As a re-read, I already knew what to expect from this one. Liz Sheridan tells us the story about when she fell in love during her early 20s to a shy young boy named Jimmy. Why would we want to read this? Because Jimmy is only a few years away from becoming the icon we now know as James Dean.
In Dizzy & Jimmy, Sheridan takes us through her world of being a 20-something year old struggling dancer in new York in the early ’50s. on one rainy day she chances upon a spectacled and awkward out-of-work actor named Jimmy. The attraction is instantaneous and the pair are soon falling in love and – ignoring society’s rules – living together. But just as their fantasies of sharing a life together start to come true, Jimmy’s career begins to take off, threatening to shatter everything the couple have created.
To be honest, I’d never heard of Liz Sheridan. She’s not often mentioned when you read a lot about James Dean. Pier Angeli is often named as the great love of his life: The pair had supposedly planned to marry until Angeli’s strict Catholic mother stepped in and arranged that her daughter marry Vic Damone instead. Legend has it that Dean sat outside the church, revving the motor of his bike as the vows were being said.
So when I saw that there might have been another young woman who also shared her life with Dean before he became famous, I immediately jumped at the chance to read about it.
I think I was only about 17 when I first read this – so naive and innocent in the ways of love and completely immersing myself in the ‘Dizzy’ role to live out my own fantasies of romancing the rebel without a cause. I remember really enjoying it and being quite disappointed when I’d later read about how many doubts that were cast on Sheridan’s story from critics and Dean fans alike.
Having decided to read it again for an (only slightly) older point of view, I was actually quite surprised at how differently I felt about this book. Don’t get me wrong – I still enjoyed it. just in a different way. having experienced my own love and heartbreak, I could relate to Sheridan in ways I couldn’t before. The youthful eagerness and excitement one has as a new romance begins to blossom is conveyed perfectly:
I ran upstairs, undressed, and jumped right into bed. I didn’t want to wash the evening off. I couldn’t remember ever being so happy. I closed my eyes and replayed the whole evening in my mind, and just as I was wondering how I would ever be able to sleep, I fell asleep.
That time in your life when all you can think about is him … when everything is still perfect and exciting and awkward and you’re still getting to know each other. Moments like that are captured beautifully in Dizzy & Jimmy and that’s what makes it real.
She completely lets us in to all the little ‘inside jokes’ and quirks that her and Jimmy share – something all couples have: things that aren’t that interesting to others but will always remind the couple of one another.
Sheridan’s also not afraid to turn a spotlight to the darker side of Dean.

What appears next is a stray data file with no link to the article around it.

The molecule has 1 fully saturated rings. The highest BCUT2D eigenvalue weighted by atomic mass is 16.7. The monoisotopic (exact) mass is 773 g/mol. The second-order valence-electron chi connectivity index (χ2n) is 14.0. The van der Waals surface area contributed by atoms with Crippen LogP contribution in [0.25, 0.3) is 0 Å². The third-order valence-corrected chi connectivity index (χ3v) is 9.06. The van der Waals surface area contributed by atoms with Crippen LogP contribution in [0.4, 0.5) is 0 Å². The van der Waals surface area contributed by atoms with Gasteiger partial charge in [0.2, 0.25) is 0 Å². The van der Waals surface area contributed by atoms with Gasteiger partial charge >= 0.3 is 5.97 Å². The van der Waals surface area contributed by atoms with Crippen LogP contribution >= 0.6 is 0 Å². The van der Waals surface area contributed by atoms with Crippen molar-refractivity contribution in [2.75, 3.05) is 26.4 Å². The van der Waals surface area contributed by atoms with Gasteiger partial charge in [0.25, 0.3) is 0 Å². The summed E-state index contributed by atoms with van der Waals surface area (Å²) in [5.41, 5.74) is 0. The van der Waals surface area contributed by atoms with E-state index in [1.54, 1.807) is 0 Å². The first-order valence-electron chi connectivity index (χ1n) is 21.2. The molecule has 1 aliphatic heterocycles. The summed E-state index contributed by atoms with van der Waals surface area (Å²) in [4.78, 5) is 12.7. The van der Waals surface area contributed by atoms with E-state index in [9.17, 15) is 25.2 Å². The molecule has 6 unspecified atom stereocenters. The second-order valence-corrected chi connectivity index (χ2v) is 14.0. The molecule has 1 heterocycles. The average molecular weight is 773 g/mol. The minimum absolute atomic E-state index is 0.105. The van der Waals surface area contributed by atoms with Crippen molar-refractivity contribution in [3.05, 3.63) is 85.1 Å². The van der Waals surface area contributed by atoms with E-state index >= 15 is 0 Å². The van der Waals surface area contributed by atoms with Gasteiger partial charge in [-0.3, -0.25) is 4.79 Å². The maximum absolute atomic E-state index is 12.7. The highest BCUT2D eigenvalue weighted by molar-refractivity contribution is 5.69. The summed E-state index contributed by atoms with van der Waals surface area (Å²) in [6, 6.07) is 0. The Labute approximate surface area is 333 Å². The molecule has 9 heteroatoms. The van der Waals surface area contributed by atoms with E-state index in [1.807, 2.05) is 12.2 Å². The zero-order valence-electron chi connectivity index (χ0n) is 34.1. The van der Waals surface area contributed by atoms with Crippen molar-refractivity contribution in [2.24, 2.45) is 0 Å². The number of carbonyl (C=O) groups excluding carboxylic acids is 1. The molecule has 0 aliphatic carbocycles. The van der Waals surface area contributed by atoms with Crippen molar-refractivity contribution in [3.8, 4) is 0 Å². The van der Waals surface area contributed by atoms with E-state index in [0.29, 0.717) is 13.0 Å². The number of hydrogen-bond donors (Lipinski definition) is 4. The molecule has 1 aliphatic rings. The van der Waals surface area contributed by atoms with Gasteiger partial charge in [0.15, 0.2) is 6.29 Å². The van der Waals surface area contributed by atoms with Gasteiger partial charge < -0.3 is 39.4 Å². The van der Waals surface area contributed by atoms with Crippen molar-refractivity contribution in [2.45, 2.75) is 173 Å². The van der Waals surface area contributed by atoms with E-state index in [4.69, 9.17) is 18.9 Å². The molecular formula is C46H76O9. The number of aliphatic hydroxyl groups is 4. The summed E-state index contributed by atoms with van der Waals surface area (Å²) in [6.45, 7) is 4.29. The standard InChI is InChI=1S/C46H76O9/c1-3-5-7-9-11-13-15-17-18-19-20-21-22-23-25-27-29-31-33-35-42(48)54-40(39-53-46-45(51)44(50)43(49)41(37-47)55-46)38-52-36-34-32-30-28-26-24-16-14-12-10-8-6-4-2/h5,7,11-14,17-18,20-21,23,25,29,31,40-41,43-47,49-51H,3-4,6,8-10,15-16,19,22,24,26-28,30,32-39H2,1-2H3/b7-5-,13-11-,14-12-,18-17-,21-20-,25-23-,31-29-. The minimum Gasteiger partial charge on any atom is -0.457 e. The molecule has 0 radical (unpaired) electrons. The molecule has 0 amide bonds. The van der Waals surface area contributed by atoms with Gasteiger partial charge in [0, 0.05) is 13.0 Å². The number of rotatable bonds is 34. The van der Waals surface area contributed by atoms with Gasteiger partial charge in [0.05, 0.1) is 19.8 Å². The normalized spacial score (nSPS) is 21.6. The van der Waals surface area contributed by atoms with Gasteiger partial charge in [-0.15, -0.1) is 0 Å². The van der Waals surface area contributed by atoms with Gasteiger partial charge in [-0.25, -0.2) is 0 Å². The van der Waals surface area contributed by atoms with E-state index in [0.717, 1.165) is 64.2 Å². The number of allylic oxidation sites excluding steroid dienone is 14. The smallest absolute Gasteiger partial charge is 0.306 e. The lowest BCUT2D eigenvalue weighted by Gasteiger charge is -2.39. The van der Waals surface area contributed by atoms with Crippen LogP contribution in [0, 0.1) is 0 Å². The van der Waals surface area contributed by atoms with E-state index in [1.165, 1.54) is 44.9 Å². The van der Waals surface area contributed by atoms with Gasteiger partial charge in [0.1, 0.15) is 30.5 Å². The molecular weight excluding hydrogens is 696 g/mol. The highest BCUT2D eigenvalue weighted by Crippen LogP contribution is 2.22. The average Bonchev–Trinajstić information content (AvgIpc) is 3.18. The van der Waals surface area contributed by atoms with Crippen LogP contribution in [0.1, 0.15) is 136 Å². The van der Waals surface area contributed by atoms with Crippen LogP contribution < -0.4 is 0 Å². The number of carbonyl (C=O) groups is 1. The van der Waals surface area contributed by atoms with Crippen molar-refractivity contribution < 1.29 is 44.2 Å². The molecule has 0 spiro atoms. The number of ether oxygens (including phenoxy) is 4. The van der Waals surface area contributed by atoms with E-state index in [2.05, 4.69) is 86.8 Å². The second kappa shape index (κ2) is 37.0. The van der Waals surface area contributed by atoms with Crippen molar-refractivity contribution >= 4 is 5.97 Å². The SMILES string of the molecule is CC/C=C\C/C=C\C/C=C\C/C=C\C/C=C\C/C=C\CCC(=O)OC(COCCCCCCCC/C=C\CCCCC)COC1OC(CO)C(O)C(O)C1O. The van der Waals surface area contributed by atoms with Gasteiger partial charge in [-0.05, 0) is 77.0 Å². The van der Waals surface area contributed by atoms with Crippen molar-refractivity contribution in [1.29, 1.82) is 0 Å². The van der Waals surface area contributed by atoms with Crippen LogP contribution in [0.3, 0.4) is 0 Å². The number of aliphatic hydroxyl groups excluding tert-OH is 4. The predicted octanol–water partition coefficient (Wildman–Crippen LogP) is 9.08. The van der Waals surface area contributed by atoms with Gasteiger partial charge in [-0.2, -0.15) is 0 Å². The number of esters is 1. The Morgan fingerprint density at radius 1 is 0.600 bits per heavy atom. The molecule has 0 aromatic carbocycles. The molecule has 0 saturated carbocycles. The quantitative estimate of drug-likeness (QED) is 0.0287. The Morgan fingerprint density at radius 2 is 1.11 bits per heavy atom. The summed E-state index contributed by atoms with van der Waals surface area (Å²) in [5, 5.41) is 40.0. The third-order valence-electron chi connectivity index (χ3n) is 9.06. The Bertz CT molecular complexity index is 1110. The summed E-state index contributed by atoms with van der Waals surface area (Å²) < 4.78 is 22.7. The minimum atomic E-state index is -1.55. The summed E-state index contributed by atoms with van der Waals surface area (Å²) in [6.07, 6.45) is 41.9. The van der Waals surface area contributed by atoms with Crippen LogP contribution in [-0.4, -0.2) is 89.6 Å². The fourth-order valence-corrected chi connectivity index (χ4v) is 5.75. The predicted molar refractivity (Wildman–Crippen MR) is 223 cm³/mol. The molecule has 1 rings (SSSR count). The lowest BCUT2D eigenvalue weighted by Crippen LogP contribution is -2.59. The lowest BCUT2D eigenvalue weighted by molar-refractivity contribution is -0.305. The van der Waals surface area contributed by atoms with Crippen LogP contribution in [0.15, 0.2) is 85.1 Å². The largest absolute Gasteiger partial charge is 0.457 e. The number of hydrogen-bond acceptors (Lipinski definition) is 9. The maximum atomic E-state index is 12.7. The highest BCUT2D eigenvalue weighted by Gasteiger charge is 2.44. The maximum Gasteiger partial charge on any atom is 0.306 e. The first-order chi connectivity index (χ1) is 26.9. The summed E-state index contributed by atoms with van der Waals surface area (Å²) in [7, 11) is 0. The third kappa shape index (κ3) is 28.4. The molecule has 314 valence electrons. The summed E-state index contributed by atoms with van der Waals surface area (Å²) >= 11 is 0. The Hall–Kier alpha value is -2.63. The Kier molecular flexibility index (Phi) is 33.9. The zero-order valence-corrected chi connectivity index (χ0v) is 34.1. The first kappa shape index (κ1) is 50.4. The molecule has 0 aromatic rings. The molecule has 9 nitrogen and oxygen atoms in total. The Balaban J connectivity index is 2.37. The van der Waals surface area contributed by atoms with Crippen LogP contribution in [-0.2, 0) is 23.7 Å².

As an out-of-work actor, almost obsessed with the idea of becoming the next Marlon Brando, Dean isn’t the ideal boyfriend at times and with every failed audition comes moodswing after depression after moodswing. Sheridan isn’t afraid to admit to us that, at times, Dean could be intolerable to be around when he was feeling sorry for himself and even wallowed in self-pity while she was getting dancing jobs.
I don’t know which was more difficult to live with, the Jimmy who worked a little, or the Jimmy who didn’t work at all. Each of them took his share of opportunities to vent and carry on. It never occured to me when we began living together that I was getting not only Jimmy but also the full bag of neuroses that came with him. Vile moods, interminable silences, anger, guilt and tantrums. his mercurial mood shifts were integral to hia personality, woven into the texture of his being. I found the best way to combat these negative forces was with humor, but that didn’t always work.
But this is what I like about the book. The fact that it isn’t the perfect Hollywood love story. this is a true story of a young boy and a young girl who fell in love, worked through the lows, celebrated the highs, then grew apart. And, these days, that’s what happens with your first love. you love each other but can’t be together … because a lot of the time life takes you in different directions.
If you like a good love story, are fascinated with learning about James Dean before he became famous, or are even interested in how young people came into their own in the ’50s, this is definitely worth a read. It’s funny, compelling and, at times, utterly moving.
I can see why the skeptics did come out in droves for this one though. For one thing there are no pictures of Sheridan and Dean together. There’s a picture of Sheridan from the ’50s, dancing, and then a picture of Dean in 1955 hanging out at a popular bar in new York Sheridan says they attended together often (which makes no sense to include because, according to Sheridan, she was no longer living in the States by then and her and Dean had already broken up).
Furthermore, upon hearing of Dean’s death, Sheridan claims she burned all the letters the couple exchanged – I guess she’s not the sentimental type – so there’s no hard evidence that they ever kept in touch after she moved to Puerto Rico and he moved to California.
But, like I said, this is what’s there if you’re skeptical. if you’re not, give it a go. It’s a nice memoir and, whether you believe Sheridan’s story or not, a love story like this is always nice to read.